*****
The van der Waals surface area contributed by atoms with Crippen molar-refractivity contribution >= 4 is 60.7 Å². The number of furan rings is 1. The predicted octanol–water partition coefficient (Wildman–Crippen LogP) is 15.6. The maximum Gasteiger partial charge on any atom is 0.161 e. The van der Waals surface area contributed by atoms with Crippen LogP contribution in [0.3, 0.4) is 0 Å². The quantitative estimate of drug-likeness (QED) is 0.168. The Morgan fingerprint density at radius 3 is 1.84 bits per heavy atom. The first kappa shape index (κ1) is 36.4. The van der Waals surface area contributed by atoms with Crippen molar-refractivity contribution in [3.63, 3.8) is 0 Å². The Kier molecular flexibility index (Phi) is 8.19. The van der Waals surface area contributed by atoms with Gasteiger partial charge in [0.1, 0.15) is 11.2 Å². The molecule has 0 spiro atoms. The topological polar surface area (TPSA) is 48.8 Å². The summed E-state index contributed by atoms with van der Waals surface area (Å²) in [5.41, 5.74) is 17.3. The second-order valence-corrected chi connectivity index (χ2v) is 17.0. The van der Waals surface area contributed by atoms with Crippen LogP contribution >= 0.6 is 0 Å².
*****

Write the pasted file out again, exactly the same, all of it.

The van der Waals surface area contributed by atoms with Crippen molar-refractivity contribution >= 4 is 60.7 Å². The number of furan rings is 1. The predicted octanol–water partition coefficient (Wildman–Crippen LogP) is 15.6. The maximum Gasteiger partial charge on any atom is 0.161 e. The van der Waals surface area contributed by atoms with Crippen LogP contribution in [0.3, 0.4) is 0 Å². The quantitative estimate of drug-likeness (QED) is 0.168. The Morgan fingerprint density at radius 3 is 1.84 bits per heavy atom. The first kappa shape index (κ1) is 36.4. The van der Waals surface area contributed by atoms with Crippen molar-refractivity contribution in [3.63, 3.8) is 0 Å². The Kier molecular flexibility index (Phi) is 8.19. The van der Waals surface area contributed by atoms with Gasteiger partial charge in [0.1, 0.15) is 11.2 Å². The molecule has 0 spiro atoms. The topological polar surface area (TPSA) is 48.8 Å². The summed E-state index contributed by atoms with van der Waals surface area (Å²) in [5.41, 5.74) is 17.3. The second-order valence-corrected chi connectivity index (χ2v) is 17.0. The van der Waals surface area contributed by atoms with Crippen LogP contribution >= 0.6 is 0 Å².